Barack Obama’s legacy as the first black president of the United States will always intrinsically be tied to race. But during his eight years in office, Obama was often met with criticism when it came to race ― particularly what some critics claimed was his tendency to give “middle-of-the-road statements” in an effort to placate both sides of the issue.
When the president criticized some of the people who looted during the Ferguson protests, stating that they were simply “destroying and undermining businesses and opportunities in their own communities,” some black people saw this as an instance when Obama seemed to be out of touch and unable to address the underlying systemic issues that motivated some protestors.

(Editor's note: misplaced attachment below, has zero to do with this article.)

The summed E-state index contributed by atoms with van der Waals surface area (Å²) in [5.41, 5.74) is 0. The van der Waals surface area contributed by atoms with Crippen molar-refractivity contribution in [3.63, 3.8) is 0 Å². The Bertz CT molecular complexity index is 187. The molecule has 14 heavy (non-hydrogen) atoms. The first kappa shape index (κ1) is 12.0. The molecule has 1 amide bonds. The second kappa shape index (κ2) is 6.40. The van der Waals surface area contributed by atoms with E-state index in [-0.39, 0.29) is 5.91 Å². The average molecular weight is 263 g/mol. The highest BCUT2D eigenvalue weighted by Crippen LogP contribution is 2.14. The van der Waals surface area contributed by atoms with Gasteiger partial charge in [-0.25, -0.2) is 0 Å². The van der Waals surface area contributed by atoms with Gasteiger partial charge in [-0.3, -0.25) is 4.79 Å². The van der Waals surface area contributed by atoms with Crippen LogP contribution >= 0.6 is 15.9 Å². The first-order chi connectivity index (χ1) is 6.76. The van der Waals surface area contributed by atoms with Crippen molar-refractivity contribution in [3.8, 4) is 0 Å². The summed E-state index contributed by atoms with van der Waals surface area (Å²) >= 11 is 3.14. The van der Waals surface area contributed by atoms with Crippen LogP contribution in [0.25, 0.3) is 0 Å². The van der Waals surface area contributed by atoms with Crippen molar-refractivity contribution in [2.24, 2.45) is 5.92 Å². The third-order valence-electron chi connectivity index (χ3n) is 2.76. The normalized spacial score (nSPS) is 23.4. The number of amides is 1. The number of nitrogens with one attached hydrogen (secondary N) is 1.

For many people of color, Obama was always too measured and too diplomatic when it came to talking about race in public. Some people empathized with this, suggesting that as a black president in a government long-dominated by white people, his was a delicate and precarious situation to be in. Key and Peele’s popular “Obama Anger Translator” skit was a perfect satirization of Obama’s predicament ― he toed the line of being too black, or not black enough.
But POTUS has had moments of candor when it comes to race relations in America, not only during his two terms as presidency but long before as a presidential candidate and a senator. Undoubtedly, the killing of Trayvon Martin and subsequent acquittal of George Zimmerman was a huge turning point ― a moment when the president acknowledged that Martin could have been him 35 years ago. Below are 11 poignant and illuminating moments when Barack Obama explicitly talked about race: